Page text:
Adrien MORIN et al. v. Dana M. DUBOIS et al.
[¶ 1] Adrien Morin appeals from the judgment entered in the Superior Court (Aroostook County, Archibald, A.R.J.) denying his request for relief pursuant to the Maine Uniform Fraudulent Transfer Act, 14 M.R.S.A. §§ 3571-3582 (Supp.1997). On appeal he contends that the court erred in finding that Paul Dubois, Dana's father, did not make certain transfers with the actual intent to hinder, delay, or defraud his creditors and that the transfers were not fraudulent pursuant to 14 M.R.S.A. § 3575(1)(B)(2) and § 3576(1). We agree and vacate the judgment.
[¶ 2] The following facts are undisputed. Between 1982 and 1990 Paul Dubois, an accountant and owner of a hearing aid business, accepted hundreds of thousands of dollars from his clients after falsely representing that he would invest the money for them. In 1989, after learning that he had serious health problems, he began to divest himself of his assets. In September of that year he conveyed four parcels of real estate to his son, Dana, in exchange for Dana's promise to pay to Beulah Dubois, Paul's wife and Dana's mother, twelve percent of the gross income of the accounting and hearing aid businesses that Paul, not Dana, then owned. Fifteen months later for the same consideration Paul conveyed to Dana the two businesses. Paul and Dana signed documents that valued the real estate and the businesses at $230,000. Paul admitted that these transfers left him with no assets. Within a few months Paul filed for personal bankruptcy listing liabilities exceeding $882,000 and was indicted for multiple counts of theft by deception. Paul entered a guilty plea but died before sentencing. Morin and ten others,1 victims of Paul's investment scheme, filed a complaint against Dana and Richard Dubois 2 in 1992 requesting that the court set aside and void the transfers to Dana and award damages pursuant to 14 M.R.S.A. § 3578 (Supp.1997).3 After a non-jury trial the court found that the conveyances were not made with the actual intent to hinder, delay, or defraud Paul's creditors and ruled in the Dubois' favor. This appeal followed.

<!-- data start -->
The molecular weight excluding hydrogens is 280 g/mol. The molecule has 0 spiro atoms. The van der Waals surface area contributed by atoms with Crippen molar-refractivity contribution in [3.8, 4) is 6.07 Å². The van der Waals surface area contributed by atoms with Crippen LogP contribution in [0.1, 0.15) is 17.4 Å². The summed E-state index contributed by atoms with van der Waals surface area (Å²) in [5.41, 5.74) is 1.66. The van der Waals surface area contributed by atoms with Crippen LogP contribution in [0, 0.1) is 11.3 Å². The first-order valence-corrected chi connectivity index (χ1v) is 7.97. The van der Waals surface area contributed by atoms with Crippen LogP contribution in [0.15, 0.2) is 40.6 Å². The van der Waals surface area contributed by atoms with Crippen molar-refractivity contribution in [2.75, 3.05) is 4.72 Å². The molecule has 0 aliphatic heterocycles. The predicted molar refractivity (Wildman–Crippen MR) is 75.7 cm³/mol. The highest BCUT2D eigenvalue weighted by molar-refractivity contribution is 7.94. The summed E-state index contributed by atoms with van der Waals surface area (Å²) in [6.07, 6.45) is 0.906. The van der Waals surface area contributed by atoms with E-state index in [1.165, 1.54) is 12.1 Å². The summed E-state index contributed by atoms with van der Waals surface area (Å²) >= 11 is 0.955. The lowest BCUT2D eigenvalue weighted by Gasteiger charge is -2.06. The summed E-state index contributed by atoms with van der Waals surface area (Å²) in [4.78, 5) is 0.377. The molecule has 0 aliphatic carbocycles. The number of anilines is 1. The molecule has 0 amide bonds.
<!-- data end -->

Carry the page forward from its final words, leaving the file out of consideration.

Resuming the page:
[¶ 3] One who challenges the validity of a transfer must prove that the conveyance was fraudulent by clear and convincing evidence. Federal Deposit Ins. Corp. v. Proia, 663 A.2d 1252, 1254 n. 2 (Me.1995). Whether a conveyance is fraudulent under the Act is a question of fact, and we will not overturn the trial court's findings of fact unless they are clearly erroneous. Id. at 1254. We will not overturn a finding for the defendant unless the evidence also compels a finding in the plaintiff's favor. Findings are clearly erroneous when no competent evidence supporting the finding exists in the record; the factfinder clearly misapprehended the meaning of the evidence; or the force and effect of the evidence, taken as a whole, rationally persuades us to a certainty that the finding is so against the great preponderance of the believable evidence that it does not represent the truth and right of the case. Glidden v. Belden, 684 A.2d 1306, 1316-17 (Me.1996).